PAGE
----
No herbicide, no pesticide, no treated seed, no biotech. But your soybeans bring as much as $20-25./bu.

That's the life of an organic soybean grower. And while only a tiny portion of U.S. soybean fields are organic, those devoted to chemical-free production on all or part of their land like the premium that can be more than double that offered by the local elevator.

Mark Nightengale, general manager of Heartland Mill, Marienthal, KS, contracts with growers for everything from organic beans and blue corn and oats to millet, rye, feed milo and wheat. “We buy grain from south Texas all the way into Canada,” says Nightengale.

MOST OF THE Heartland organic beans and meal go into production of feed for organic livestock and dairy production. It used to sell a lot to Japan and the Far East before China grabbed a large chunk of that market in recent years.

Craig Solomon, a Vega, TX, grower, farms mostly conventionally. But having a portion of his land chemical-free for years continues to help him remain highly diversified. “Most of my soybeans are sold through Arrowhead Mills, Hereford, TX,” he says. “For 2005, I received $13.50-14/bu. and made 60 bu./acre.”

The natural food movement has grown beyond a strip mall health food store. Most major supermarkets feature a special organic section with organic soy dairy products, organic soy flour and frozen soy burgers. And someone provides the beans for them.

Marvin Batte, Ohio State University (OSU) agricultural economist, says the demand for organic foods increases by about 20% a year even though “only a small fraction of total acres is organic.”

In Ohio, he says there are a few growers who produce organic soybeans specifically for tofu — and garner prices that are double, triple or more the conventional soybean price. “These soybeans don't yield as well as conventional beans, but the premiums are very high,” he says.

Batte was involved in a survey by OSU to determine consumer preferences for organic foods, conducted to better understand the impact of the USDA's National Organic Program (NOP).

It surveyed consumers at rural, suburban and inner-city supermarkets. They found that concerns over consumer health and food safety were the top determinants of why consumers buy organic products.

He says it was the specialty shoppers, those most committed to organic foods or those more aware of USDA's program, who were willing to pay a premium for organic foods. They would pay anywhere from 37-52¢ more for a typical sized box of ready-to-eat breakfast cereal with non-biotech, locally grown pesticide-free and 100% organic ingredients.

“We also analyzed demographics in the surveys and found that consumer willingness to pay for organics increased with consumer age, household income and the number of children in the household,” Batte says. “Women were also more willing to pay for organic food.”

IT HAS BEEN suggested that by 2009, organic food retail sales will be at $19 billion, Batte says.

As an organic soybean grower, Solomon usually agrees to a contract price before planting. He farms in 30-in. rows, and his irrigated beans yield 55-60 bu./acre. He rotates his organic beans with organic wheat and organic corn. “Since you can't put down most commercial fertilizers, I apply manure from local feed yards that I compost myself,” he says. That is accomplished by keeping the manure in piles for four to six months.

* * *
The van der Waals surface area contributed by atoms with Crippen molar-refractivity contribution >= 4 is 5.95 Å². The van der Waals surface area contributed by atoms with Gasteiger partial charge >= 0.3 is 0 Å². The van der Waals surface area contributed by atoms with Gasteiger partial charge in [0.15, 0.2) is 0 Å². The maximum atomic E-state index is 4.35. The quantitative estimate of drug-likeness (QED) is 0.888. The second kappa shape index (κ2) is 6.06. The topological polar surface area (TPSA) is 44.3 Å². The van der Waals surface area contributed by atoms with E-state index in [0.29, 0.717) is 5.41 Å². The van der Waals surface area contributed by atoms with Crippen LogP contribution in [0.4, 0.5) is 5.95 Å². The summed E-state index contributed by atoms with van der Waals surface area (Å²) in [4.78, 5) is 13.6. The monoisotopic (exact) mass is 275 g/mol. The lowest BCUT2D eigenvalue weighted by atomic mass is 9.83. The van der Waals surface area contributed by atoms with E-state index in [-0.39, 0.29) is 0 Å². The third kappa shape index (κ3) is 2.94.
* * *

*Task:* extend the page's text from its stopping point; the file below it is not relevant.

Plant populations are a little higher to help offset any seedling problems. In his organic fields, the rotary hoe is probably his most useful tool. “You can't apply any herbicide, so cultivation is critical in organic production,” he says. “With the added trips through the field and the need for contract hoeing, my input costs are probably 20% more than for non-organic beans and other crops. You save on chemicals, but pay more for equipment use and labor.”

There are paperwork headaches in organic farming. Since each field must remain chemical-free for at least three years before producing a crop, and remain “clean” after that, copious recordkeeping is required. “I maintain records on crop rotations, soil samples, water analysis, irrigation dates and just about all cultural practices,” says Solomon. “The farm is also visited by a Texas Department of Agriculture official to continue state organic certification.”

Nightengale says Heartland Mills, owned by a group of local farmers, is certified organic through Quality Assurance International out of San Diego, CA.

The NOP outlines steps growers must take to become organic certified. Information required includes: the type of operation, history of substances applied over the past three years, applicant's organic plan and organic products being grown, raised or processed.

The plan includes practices and substances used in production and must describe monitoring practices that will be used to verify that the plan is effectively implemented.

Accurate post-certification records for five years are also required. They should document that the operation complies with the regulations and verify the information provided to a USDA-approved certifying agent. The USDA says certifying agents must be notified by a producer immediately of any changes affecting an operation's compliance with the regulations, such as application of a prohibited pesticide to a field. For more information about organic certification, go to www.ams.usda.gov/nop/.

Even with the certification criteria, organic soybean growers realize the many benefits of rotating beans with other crops, says Nightengale.

That's important for organic growers who come back with wheat or other crops that require lots of nitrogen.